Renewable Energy And Storage As An Essential Service

Renewable energy - an essential service

Australia’s response to COVID-19 needs to clearly recognise the essential nature of renewable energy and energy storage says the Clean Energy Council.

Supply of electricity being considered an essential service is a slam-dunk. It’s defined as such in various states’ and territories’ legislation. For example, in the case of NSW’s Essential Services Act 1988, it states essential services include:

“the production, supply or distribution of any form of energy, power or fuel or of energy, power or fuel resources”.

But what about the installation of renewables, such as home solar power; or continuing work on commercial and utility-scale PV projects during the COVID-19 crisis? It really needs some clarification at the Federal level.

“Energy provision is very clearly an essential service, and this includes the hundreds of renewable energy projects under construction and in operation across Australia as well as the millions of rooftop solar and household battery systems that are all essential to the operation of the Australian electricity system,” states the CEC.

The CEC says it’s critical any future restrictions put in place in response to the COVID-19 crisis for ‘non-essential’ business activity recognises the operation and maintenance of renewables and energy storage projects are essential, but also construction and installation, along with energy transmission and distribution.

While large-scale renewables generally don’t require the level of maintenance of thermal energy projects, workers still need to be able to get to sites when required and be on-site where necessary.

In terms of small-scale solar power, being able to continue to carry out installations won’t just help protect Australians in a position to acquire a system from high electricity bills that may soon be higher if they are confined to their homes, it will also help to preserve thousands of jobs in the sector. Just in terms of accredited solar installers, there are now more than 6,500 across the country – added to that are employees including trades assistants, and admin, sales and marketing staff.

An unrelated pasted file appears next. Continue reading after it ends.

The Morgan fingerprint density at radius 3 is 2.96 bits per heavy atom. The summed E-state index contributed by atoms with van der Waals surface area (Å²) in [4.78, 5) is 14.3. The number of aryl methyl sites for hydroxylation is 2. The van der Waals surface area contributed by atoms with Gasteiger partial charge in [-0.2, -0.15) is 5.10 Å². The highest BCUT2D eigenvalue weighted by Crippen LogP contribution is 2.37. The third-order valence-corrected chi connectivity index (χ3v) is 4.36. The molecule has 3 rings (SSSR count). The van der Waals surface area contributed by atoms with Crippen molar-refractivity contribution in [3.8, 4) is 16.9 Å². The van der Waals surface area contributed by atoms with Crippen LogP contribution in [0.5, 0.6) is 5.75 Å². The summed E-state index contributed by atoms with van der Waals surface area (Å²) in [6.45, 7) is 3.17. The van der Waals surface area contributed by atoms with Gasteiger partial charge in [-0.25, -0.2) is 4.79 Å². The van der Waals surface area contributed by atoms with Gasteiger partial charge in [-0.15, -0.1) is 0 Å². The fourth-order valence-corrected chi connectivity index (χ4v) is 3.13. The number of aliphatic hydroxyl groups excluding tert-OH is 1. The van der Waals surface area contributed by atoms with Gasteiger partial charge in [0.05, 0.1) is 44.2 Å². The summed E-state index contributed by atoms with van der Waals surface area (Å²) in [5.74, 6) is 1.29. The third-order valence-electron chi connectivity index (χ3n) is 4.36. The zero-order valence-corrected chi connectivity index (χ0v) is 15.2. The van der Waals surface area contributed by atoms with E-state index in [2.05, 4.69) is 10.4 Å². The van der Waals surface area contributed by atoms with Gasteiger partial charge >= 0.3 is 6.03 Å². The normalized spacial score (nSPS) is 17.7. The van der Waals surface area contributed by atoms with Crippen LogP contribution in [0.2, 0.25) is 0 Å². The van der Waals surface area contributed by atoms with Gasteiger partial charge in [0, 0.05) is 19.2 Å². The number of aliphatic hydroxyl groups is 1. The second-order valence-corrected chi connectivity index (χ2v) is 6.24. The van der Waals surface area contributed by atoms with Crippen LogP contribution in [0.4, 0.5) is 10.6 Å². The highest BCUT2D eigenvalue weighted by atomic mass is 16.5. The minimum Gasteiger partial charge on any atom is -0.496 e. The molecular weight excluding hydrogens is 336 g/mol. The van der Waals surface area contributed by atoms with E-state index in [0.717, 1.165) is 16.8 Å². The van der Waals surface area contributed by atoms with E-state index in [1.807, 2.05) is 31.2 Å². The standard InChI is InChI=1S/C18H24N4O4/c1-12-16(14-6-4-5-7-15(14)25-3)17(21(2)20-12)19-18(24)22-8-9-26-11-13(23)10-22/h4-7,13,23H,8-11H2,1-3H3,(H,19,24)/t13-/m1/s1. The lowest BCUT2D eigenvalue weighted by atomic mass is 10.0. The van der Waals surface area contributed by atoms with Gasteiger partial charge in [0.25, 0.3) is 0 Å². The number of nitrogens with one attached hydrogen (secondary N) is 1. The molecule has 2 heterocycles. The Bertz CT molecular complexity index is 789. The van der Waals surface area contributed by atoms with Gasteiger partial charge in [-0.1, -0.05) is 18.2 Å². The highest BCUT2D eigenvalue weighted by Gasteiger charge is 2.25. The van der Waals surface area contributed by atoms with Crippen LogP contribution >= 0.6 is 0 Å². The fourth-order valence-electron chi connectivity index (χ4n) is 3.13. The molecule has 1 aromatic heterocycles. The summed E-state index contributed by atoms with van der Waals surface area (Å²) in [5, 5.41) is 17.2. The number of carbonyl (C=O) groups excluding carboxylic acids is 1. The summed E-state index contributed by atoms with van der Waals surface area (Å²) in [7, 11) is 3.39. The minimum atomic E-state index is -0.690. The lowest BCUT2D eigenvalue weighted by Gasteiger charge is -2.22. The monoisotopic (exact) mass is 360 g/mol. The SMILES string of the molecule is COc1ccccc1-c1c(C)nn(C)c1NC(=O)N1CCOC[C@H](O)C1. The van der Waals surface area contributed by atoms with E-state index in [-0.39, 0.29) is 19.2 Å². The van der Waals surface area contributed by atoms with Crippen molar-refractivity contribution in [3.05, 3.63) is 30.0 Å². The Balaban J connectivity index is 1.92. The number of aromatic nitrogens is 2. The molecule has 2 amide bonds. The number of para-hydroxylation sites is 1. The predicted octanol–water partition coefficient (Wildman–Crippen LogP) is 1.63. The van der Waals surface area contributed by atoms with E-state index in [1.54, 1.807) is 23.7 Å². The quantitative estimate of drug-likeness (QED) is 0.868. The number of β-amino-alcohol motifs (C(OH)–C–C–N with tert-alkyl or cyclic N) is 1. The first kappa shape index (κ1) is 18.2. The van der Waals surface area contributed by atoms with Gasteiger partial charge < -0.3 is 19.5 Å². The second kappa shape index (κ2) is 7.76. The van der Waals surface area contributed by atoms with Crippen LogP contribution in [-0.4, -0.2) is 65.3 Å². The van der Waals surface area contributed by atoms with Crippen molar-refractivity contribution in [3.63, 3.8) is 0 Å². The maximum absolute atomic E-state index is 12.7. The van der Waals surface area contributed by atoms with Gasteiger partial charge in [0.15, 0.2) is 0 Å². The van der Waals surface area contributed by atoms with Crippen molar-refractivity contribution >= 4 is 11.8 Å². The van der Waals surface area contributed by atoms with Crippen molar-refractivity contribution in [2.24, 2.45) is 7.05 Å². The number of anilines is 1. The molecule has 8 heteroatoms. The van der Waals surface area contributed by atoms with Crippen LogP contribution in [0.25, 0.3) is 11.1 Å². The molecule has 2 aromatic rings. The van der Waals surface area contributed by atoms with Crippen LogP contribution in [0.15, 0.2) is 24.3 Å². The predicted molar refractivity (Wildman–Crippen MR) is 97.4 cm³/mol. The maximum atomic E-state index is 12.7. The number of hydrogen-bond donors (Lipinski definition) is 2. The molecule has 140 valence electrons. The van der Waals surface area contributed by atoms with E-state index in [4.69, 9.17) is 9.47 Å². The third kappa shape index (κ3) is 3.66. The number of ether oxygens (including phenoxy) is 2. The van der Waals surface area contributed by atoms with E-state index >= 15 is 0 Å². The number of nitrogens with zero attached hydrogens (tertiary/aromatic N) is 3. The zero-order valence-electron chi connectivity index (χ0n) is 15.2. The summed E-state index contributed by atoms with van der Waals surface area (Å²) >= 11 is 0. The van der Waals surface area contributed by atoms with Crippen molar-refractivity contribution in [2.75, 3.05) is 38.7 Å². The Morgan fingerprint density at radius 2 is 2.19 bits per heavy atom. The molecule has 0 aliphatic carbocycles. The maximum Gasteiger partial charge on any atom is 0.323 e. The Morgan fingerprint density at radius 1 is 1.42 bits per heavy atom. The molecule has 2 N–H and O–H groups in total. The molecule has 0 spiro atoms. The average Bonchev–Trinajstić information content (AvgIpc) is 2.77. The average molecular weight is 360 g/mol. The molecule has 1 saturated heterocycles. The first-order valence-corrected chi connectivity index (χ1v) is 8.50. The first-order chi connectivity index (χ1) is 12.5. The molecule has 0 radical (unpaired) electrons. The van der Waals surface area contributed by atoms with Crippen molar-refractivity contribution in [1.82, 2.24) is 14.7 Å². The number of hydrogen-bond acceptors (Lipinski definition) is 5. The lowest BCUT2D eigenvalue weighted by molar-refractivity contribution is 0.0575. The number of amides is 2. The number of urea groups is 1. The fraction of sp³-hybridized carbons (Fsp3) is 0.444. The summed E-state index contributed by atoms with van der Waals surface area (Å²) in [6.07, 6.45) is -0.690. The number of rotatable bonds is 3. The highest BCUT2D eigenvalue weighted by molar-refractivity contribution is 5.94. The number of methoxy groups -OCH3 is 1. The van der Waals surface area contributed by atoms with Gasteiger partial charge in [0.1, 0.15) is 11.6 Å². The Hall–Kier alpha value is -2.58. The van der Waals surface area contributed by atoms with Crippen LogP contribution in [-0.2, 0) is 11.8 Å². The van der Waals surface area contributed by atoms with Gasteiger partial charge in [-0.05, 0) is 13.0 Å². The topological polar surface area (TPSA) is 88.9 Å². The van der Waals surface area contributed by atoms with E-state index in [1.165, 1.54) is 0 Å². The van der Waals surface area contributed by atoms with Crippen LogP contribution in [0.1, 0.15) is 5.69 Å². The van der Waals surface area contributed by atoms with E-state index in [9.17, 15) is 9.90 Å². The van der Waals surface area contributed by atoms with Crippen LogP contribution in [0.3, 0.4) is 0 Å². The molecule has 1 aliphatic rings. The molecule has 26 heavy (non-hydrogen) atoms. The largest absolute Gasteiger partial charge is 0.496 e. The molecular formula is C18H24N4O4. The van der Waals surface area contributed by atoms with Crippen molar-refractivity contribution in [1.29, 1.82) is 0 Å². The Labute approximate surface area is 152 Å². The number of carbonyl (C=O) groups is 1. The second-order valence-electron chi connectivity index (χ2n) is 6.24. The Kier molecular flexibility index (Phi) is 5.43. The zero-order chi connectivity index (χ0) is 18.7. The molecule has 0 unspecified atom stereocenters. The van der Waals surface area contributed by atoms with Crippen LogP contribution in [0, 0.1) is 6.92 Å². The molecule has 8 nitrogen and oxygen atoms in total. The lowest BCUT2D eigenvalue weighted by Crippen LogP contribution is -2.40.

As we mentioned earlier this week, going solar doesn’t require close contact between the customer and the solar business – and risks can be minimised for those who install systems so they can be kept safe. Addressing this issue more broadly in terms of renewables and energy storage, the CEC says:

“The industry is fully committed to following government health advice to protect its people as they carry out their work and to limit any risk to the communities in which they operate.”

About Michael Bloch

Michael caught the solar power bug after purchasing components to cobble together a small off-grid PV system in 2008. He's been reporting on Australian and international solar energy news ever since.


  1. Ronald Brakels says

    While we need to recognize that extreme restrictions may need to be put in place for a for a period of time to reduce the spread of the virus and to reduce road and other accidents, as we may very soon reach a point where emergency care that allows an accident victim to survive represents someone else dying or multiple older people dying as hospital triage attempts to maximize the years of life saved. But until that occurs, solar installation should be recognized as a low risk activity for the spread of the Coronavirus and one way to keep the economy turning over.

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